Odds Point To A GOP Senate Takeover
Signs continue to suggest that a GOP Senate takeover is likely.
Nate Silver’s latest projection of the odds of a Senate takeover by the Republican Party are about the same as the initial projection he posted a couple months back:
We last issued a U.S. Senate forecast in mid-March. Not a lot has changed since then.
The Senate playing field remains fairly broad. There are 10 races where we give each party at least a 20 percent chance of winning,1 so there is a fairly wide range of possible outcomes. But all but two of those highly competitive races (the two exceptions are Georgia and Kentucky) are in states that are currently held by Democrats. Furthermore, there are three states — South Dakota, West Virginia, and Montana2 — where Democratic incumbents are retiring, and where Republicans have better than an 80 percent chance of making a pickup, in our view.
So it’s almost certain that Republicans are going to gain seats. The question is whether they’ll net the six pickups necessary to win control of the Senate. If the Republicans win only five seats, the Senate would be split 50-50 but Democrats would continue to control it because of the tie-breaking vote of Vice President Joseph Biden.
Our March forecast projected a Republicans gain of 5.8 seats. You’ll no doubt notice the decimal place; how can a party win a fraction of a Senate seat? It can’t, but our forecasts are probabilistic; a gain of 5.8 seats is the total you get by summing the probabilities from each individual race. Because 5.8 seats is closer to six (a Republican takeover) than five (not quite), we characterized the GOP as a slight favorite to win the Senate.
The new forecast is for a Republican gain of 5.7 seats. So it’s shifted ever so slightly — by one-tenth of a seat — toward being a toss-up. Still, if asked to place a bet at even odds, we’d take a Republican Senate.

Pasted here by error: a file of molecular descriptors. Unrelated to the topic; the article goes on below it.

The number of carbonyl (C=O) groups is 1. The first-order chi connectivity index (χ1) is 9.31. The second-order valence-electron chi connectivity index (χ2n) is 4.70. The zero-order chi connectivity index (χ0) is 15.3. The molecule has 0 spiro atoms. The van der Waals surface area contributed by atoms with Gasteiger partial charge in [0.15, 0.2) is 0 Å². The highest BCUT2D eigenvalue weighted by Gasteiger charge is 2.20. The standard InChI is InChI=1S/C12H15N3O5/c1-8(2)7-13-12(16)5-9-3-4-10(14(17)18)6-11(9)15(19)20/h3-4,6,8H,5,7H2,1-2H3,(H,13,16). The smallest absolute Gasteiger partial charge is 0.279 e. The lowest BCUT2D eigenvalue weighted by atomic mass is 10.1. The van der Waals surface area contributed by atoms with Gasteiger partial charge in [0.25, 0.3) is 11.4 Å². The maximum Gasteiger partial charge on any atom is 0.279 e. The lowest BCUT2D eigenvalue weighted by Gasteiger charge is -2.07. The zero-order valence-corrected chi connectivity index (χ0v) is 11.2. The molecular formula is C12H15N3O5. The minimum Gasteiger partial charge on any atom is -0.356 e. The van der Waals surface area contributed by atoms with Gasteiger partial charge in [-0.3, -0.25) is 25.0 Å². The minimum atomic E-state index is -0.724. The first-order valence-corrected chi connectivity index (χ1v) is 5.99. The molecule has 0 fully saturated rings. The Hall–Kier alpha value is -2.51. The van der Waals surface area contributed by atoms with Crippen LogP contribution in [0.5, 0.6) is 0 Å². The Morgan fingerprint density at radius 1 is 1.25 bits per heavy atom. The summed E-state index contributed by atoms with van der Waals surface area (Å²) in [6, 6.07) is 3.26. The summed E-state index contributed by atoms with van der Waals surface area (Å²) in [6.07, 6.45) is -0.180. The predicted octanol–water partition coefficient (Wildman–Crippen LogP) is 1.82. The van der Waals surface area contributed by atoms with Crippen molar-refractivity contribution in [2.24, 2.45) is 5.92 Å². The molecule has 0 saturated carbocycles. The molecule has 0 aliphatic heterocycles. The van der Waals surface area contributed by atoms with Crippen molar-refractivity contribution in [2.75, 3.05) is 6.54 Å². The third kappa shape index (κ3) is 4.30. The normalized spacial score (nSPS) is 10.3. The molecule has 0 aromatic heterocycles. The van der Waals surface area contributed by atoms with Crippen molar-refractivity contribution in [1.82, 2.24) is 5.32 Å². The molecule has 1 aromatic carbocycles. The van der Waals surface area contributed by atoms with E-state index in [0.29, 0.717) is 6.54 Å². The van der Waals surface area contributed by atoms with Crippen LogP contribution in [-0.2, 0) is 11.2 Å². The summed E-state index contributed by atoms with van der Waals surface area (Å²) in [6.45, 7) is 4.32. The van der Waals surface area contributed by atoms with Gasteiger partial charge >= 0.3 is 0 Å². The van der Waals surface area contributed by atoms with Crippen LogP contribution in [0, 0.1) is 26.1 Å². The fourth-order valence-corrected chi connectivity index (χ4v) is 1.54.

Silver bases the forecast on a number of factors:
- President Obama remains fairly unpopular with an approval rating of about 43 or 44 percent. His numbers haven’t changed much since March (perhaps they’ve improved by half a percentage point). It may be thatmodestly improved voter perceptions about the economy are being offset by increasing dissatisfaction of his handling of foreign policy.
- The generic congressional ballot remains very close between Democrats and Republicans and also has not changed much since March. Note, however, that many generic ballot polls are conducted among registered voters; a tie among registered voters usually translates to a small Republican advantage among likely voters.
- Both Democratic and Republican voters report lower levels of enthusiasm today than they did in 2010 (perhaps for good reason). But Republican voters are more enthusiastic than Democrats on a relative basis. That will potentially translate to an “enthusiasm gap” which favors the GOP, but not as much as it did in 2010.
- Republicans’ recruiting of viable candidates is going better than in 2010 and 2012 although not uniformly so: they face potential issues in Mississippi and Oregon, for instance.
- The quality of polling is somewhat problematic. Much of it comes from firms like Public Policy Polling and Rasmussen Reports with dubious methodologies, explicitly partisan polling firms or new companies that so far have little track record. As a potential bright spot for Democrats,polling firms that use industry-standard methodologies seem to show slightly better results for them, on average. However, these high-quality polls are mostly reporting results among registered voters only, rather than likely voters. Thus, they aren’t yet accounting for the GOP’s potential turnout advantage.
Meanwhile, the guys over at the Upshot, which seems to be the New York Times effort to come up with a replacement for Silver, are also projecting that the GOP is slightly favored to gain control of the Senate based on the polling as of today:
As I’ve noted before, the odds have always been in favor of the GOP gaining a slight majority in the Senate, or at least coming very close to doing so. Seven seats held by Democratic incumbents are in states that Mitt Romney won in 2012, all the GOP has to do is win six of those seats and they’ve got control of the Senate. That’s easier said than done, of course, and it assumes that the GOP holds on to all of seats that it has up this year, including seats in Kentucky and Georgia that, at the very least, will be the subject of intense media speculation over the next five months.